Meshuggah - Catch Thirtythree [Nuclear Blast - 2005]In the early 1970s, with the release of Lizard and Islands, for a little whileKing Crimson were in danger of becoming a jazz rock band. Guitarist and main man RobertFripp must have recognized this threat when he disbanded King Crimson only to reform itwith new members into what became the classic '73-'74 line-up: a monster ready to overthrowall known rules of the progressive rock universe, turning what was once a fairly harmlessflirtation between rock and classical music into a Stravinskian maelstrom of odd meterrhythms, pentatonic guitar scales, improvising instruments interlocking at oblique angles,and a heretofore unheard of level of abrasiveness and aggression. When the dust finally settled withthe release of "Red" in the fall of 1974, the Crimson King had shed its jazz rock skin completely and had, in the process, forever changed the face of progressive rock.
A similar threat hovered above the heads of Swedish metal merchants Meshuggah whenthey released their highly acclaimed breakthrough album Destroy Erase Improve in1995. Even though that album already left most of the competition at arm's length, thisreviewer has never been convinced that it was more than "just" an excellent metal album.The obvious jazz rock leanings in tracks such as Future Breed Machine instilled afear that this album could infuse the stillborn birth of jazz metal. However, just like King Crimsonbefore them, Meshuggah took a wise turn and transformed their music into something else, followingin 1998 with the black concrete slab of mathematical perfection called Chaosphere. Gonewere the jazzy solos, in their stead came staccato riffing in odd meters, polyrhythmic drumpatterns that still sound fresh after a thousand listenings, and monotonously screamed vocalattacks. The album divided the metal world between those who simply were not able to understandits breadth and scope, and those who hailed it as the first true metal masterpiece since Slayer's seminal Reign in Blood (1986). On 2002's Nothing, Meshuggah tooktheir newfound conviction to extremes by being the first metal band to use 8-string guitars,allowing their riffs to attain the quality of a sledgehammer pounding at the brain in 19/16.The album further divided fans and reviewers alike, because the level of abstraction seemedto be ever-increasing. The mini-album I, a single 20+ minute track released in 2004, hinted at even greater things to come.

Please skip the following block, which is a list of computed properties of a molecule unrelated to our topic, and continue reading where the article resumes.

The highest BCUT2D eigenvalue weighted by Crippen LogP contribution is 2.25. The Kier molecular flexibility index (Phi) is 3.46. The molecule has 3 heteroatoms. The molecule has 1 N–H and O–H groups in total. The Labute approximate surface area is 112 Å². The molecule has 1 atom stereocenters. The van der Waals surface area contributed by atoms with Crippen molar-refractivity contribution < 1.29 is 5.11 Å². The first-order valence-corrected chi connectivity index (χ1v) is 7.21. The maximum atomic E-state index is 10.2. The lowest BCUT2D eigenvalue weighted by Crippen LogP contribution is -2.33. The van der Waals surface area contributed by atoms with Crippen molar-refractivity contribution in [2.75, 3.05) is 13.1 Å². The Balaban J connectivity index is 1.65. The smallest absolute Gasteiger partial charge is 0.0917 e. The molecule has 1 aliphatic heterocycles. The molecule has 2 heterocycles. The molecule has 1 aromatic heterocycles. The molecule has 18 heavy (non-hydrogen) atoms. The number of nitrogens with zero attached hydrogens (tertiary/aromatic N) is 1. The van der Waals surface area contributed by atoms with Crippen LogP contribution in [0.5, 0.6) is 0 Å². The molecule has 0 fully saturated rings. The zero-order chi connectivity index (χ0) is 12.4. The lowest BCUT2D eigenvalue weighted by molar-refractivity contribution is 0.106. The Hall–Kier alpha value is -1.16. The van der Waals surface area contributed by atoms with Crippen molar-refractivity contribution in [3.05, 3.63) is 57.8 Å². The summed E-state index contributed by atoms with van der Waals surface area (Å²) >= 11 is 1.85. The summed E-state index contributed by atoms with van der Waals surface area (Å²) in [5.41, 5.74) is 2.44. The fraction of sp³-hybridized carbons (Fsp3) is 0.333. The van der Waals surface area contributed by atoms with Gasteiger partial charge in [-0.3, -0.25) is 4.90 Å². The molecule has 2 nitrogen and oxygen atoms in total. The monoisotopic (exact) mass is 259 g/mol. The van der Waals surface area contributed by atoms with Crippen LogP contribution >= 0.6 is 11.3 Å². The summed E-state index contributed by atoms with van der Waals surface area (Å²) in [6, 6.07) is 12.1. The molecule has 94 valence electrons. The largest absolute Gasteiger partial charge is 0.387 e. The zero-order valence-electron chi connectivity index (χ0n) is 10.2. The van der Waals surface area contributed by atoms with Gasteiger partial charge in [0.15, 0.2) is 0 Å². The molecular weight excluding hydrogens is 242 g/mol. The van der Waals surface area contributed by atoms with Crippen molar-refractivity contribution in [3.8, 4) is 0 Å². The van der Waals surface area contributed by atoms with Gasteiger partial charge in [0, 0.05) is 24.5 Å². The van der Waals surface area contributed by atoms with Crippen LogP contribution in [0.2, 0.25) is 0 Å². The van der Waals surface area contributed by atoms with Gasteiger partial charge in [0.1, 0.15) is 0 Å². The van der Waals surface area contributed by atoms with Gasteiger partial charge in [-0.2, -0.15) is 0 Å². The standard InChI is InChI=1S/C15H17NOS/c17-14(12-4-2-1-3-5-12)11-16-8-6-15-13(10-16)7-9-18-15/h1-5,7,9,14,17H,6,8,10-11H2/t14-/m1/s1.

These greater things have now arrived in the form of Catch Thirtythree, the firstMeshuggah full-length album in three years. The album, which takes on the form of one long47-minute track, divided into 13 sections ranging from one-and-a-half to more than 13 minutes,is a continuation of the trend started with Chaosphere. The guitar riffs have by nowbecome so utterly convincing and otherworldly that aspiring metal guitarists will realizethe vanity of their work in the light of these masters. The unconventional format of the albumworks entirely to its advantage, because it allows for the extension of tranquil, at timesambient sounding guitar interludes, to full-length tracks. In these passages, the guitar workbears the influence of the master of improv, Derek Bailey, as well as (and maybe evenmore so) that of Bill Frisell in his capacity as axe-grinder for John Zorn's Naked City. This, of course, is not to deny the ever-present hommages to Allan Holdsworththat have long served as an inspiration to Meshuggah's axemen. The drums are again producingpolyrhythmic madness most of the time, but this time the machine-like rhythms actually do comefrom a machine, seeing that all of the drums on this album have been programmed. While this couldhave easily turned the album into a cold, lifeless affair, Meshuggah once again demonstratetheir full command of the game by making the drums sound alive and fresh, and if they hadnot listed the fact that they are programmed in the promotion material, I am quite sure thathardly anyone would have noticed the absence of live drums (even more so because Tomas Haakecould easily have played these rhythms live if he had wished to do so).
Those familiar with Nothing will recall that the album ended with a strange, monotonouspiece based on a single guitar riff in 5/4 + 4/4 that went by the name of Obsidian. The newalbum contains several sections that are based on the principles first stated in this track.This and other manoeuvres see to it that the music reaches new levels of abstraction, and thatit transcends the metal genre as much as Stravinsky's The Rite of Springtranscended classical music in the early 20th century. Meshuggah uses the idiom of metal, butextends it in ways that no other bands in the genre are currently capable of. Meshuggah is biggerthan metal, and hopefully this will not remain unnoticed in the world of music at large.
One last thing before this review is closed with the incentive to go out and buy this thing theday it comes out: the way the vocals are treated in some sort of retro-futuristic fashion inthe track Mind's Mirrors takes me all the way back to Pink Floyd's Animals(1977). And that is actually a good thing...